The islet after kidney transplantation should be considered instead of the pancreas after kidney transplantationin patients over 45 years of age or with severe macroangiopathy if the creatinine blood levels are stable below 2 mg/dl at least six months after kidney transplantation and steroids discontinuation(Vantyghem et al., 2009).

Contraindications to the islets transplantion aresevere heart diseases(as untreatable coronary artery diseases, severe dilated cardiomyopathy, previous stroke or recurrent transient ischemic attacks) andhepaticdiseases as severe steatosis if the recipient liver is used as transplantation site.

In recent years positive experiences have been reported in the field of kidney-pancreas transplant in insulin-dependent patients with type 2 diabetes mellitus(Light et al., 2005). Nath and collegues in 2005 showed that these patients, as well as DMT1 patients, had an higher beneficial effect from a combined kidney-pancreas transplantation than a kidney transplantation alone. On the basis of the high percentage of DMT2 patients with end-stage renal disease and their characteristics, related to macrovascular degeneration, they are generally patients older and in worse clinical conditions than DMT1 patients likely the combined kidney-islet transplantation could be a valid therapeutical option to combined kidney-pancreas transplantation for these patients if they are lean and with low insulin-resistance.


7. Combined kidney-islet transplantation: Aims and results

As previously reported, the global results of the islet transplantations performed in the last decade showed a progressive decline in graft function in the months following the procedure which allows a long-term insulin-independence in a limited number of patients but a residual partial graft function in the majority of them.

In order to extend the period of insulin-independence after transplant several centers have adopted the strategy to perform two or more islet infusions in the same recipient using different pancreas donors. However it was observed that this strategy could increase the risk of sensitization of the patients and therefore jeopardize the possibility of an eventually kidney retransplantation (Campbell et al., 2007). On the basis of these considerations, nowadays the goal of islet in combination with kidney transplantation is not necessarily to arrive at the insulin-indipendence but the achievement of a good glycemic control by a single islet transplantation (Lehmann et al., 2008). A single infusion of functioning islets can reduce long term levels of HbA1c and consequently prevent the occurrence of severe asymptomatic episodes of hypoglycaemia and delay diabetes-related complications (Alejandro et al., 2008; Cure et al., 2008).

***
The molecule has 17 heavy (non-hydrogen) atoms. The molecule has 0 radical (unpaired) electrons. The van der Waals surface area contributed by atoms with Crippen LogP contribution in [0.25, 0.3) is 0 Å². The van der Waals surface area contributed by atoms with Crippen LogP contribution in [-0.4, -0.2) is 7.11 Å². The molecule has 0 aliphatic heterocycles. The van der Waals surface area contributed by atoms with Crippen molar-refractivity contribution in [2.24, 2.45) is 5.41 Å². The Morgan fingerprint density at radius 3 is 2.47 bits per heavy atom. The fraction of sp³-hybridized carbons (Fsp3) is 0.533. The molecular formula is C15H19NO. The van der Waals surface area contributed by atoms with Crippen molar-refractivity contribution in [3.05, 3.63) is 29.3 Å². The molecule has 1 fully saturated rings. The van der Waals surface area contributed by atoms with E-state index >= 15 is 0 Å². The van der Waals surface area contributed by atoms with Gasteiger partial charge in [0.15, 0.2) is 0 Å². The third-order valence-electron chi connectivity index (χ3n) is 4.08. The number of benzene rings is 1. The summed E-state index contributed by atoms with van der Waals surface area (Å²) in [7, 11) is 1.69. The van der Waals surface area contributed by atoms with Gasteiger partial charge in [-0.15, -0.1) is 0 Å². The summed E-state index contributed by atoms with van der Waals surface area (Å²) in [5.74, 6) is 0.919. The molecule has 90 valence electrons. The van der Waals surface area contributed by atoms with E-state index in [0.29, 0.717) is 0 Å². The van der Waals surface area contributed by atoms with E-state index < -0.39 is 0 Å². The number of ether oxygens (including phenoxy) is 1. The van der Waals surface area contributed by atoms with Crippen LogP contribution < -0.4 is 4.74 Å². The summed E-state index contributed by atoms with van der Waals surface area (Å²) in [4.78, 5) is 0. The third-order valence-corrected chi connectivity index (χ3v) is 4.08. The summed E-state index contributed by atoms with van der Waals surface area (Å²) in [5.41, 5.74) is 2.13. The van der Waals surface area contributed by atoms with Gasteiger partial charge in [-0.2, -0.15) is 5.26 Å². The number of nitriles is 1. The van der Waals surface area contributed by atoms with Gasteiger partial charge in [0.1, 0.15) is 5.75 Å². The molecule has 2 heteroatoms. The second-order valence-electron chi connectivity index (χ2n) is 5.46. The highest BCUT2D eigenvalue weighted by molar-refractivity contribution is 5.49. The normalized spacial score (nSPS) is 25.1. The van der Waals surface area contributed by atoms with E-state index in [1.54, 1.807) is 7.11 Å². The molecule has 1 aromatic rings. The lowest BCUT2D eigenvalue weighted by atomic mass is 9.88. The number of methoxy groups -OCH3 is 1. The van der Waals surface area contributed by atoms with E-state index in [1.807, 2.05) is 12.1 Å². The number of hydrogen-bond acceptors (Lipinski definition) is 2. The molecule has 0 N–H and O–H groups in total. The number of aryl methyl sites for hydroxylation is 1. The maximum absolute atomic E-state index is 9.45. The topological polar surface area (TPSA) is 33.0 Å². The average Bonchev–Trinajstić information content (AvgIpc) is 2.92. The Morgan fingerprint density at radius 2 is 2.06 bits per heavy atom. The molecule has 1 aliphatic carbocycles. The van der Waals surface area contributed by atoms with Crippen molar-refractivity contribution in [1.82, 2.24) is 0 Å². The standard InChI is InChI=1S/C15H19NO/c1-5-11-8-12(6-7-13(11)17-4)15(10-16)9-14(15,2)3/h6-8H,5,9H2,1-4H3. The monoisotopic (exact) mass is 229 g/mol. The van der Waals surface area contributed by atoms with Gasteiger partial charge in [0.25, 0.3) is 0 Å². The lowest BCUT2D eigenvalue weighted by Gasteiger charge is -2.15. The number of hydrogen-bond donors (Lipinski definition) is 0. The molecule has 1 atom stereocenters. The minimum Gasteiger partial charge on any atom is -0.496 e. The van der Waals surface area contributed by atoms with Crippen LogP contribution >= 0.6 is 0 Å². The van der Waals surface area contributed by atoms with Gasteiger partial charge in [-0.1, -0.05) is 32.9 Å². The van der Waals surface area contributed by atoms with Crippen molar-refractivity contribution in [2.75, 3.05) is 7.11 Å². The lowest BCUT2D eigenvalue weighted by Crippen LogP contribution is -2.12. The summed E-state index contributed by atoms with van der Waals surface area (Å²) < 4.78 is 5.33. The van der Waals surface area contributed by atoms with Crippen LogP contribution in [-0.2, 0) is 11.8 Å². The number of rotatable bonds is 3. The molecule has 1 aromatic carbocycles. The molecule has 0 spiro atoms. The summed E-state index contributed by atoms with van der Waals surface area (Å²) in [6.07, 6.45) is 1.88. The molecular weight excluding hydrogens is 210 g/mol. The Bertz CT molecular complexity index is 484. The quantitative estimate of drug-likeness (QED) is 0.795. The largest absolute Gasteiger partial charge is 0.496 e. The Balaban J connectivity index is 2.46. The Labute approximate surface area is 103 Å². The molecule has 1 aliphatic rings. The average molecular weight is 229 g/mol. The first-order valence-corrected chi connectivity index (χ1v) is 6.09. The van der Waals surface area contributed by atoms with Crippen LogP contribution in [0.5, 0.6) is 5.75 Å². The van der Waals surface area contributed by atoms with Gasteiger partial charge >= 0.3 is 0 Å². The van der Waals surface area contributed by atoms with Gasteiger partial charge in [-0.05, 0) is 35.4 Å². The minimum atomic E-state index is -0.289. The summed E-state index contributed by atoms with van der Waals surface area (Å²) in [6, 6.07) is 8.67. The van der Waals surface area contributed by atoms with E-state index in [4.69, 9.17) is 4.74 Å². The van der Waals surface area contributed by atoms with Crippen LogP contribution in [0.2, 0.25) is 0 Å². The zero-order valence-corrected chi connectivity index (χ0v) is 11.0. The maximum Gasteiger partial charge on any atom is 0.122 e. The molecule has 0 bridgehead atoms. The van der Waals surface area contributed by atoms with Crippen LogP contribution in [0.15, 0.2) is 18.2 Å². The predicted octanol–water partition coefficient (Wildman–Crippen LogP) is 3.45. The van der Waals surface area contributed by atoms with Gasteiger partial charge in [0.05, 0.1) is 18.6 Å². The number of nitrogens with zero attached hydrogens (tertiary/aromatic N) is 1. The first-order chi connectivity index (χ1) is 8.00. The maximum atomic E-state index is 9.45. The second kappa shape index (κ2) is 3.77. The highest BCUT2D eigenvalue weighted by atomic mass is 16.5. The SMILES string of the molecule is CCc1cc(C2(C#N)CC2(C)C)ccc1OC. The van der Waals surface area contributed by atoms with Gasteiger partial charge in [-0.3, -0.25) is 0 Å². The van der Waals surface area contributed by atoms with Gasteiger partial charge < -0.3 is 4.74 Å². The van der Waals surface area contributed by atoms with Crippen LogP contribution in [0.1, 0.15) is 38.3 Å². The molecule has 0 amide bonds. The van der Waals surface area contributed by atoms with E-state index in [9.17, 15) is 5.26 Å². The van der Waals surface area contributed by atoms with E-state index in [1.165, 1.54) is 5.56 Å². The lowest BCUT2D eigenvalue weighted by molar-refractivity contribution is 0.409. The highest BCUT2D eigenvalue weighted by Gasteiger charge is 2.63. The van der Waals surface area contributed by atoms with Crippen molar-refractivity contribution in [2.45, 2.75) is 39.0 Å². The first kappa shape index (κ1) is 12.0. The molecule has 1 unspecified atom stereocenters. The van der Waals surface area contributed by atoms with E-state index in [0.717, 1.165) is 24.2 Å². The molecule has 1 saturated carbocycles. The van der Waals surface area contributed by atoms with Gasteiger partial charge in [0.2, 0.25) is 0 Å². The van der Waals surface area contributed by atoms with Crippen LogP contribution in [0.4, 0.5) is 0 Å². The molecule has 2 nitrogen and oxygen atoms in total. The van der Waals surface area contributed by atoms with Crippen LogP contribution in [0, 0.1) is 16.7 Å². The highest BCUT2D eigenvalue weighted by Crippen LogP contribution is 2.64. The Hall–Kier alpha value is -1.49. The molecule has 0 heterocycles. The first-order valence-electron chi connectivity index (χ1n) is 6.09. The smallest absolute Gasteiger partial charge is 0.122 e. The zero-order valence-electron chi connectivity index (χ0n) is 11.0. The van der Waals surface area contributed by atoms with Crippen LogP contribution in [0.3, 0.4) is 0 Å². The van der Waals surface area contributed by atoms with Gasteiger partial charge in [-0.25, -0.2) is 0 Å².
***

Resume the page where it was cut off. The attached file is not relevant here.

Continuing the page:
The group of Zurich (Gerber et al., 2008) reported their own experience in the field of combined kidney-islet and kidney-pancreas transplantation. They compared the long-term outcomes of diabetic patients subjected to kidney-islets transplantation and treated with immunosuppression carried out according with the Edmonton protocol versus patients subjected to kidney-pancreas transplant treated with conventional immunosuppression. In particular in the kidney-islet group induction therapy was performed with daclizumab and long-term therapy was carried out through levels of sirolimus and tacrolimus respectively of 7-10 µg/l and 3-6µg/l. In the kidney-pancreas group the induction therapy was performed with basiliximab and chronic immunosuppression was based on tacrolimus, mycophenolate mofetil and prednisone. The study demonstrated a similar kidney function and survival and an improvement of the blood glucose control in both groups.

Actually different protocols of immunosuppression are applied by different transplantation centers to patients trated with a combined kidney-islet transplantation. All of these protocols are steroid free and schedule different combinations beetween daclizumab or etanercept during the induction period plus mycophenolate mofetil or sirolimus and low-dose of tacrolimus or cyclosporine A.Since the number of the islets transplantation performed worldwide is low, a long period of time will be necessary in order to define which immunosuppressive protocol is the most favourable. Nowadays they seem all equally effective as long as steroids free (Alejandro et al., 2008).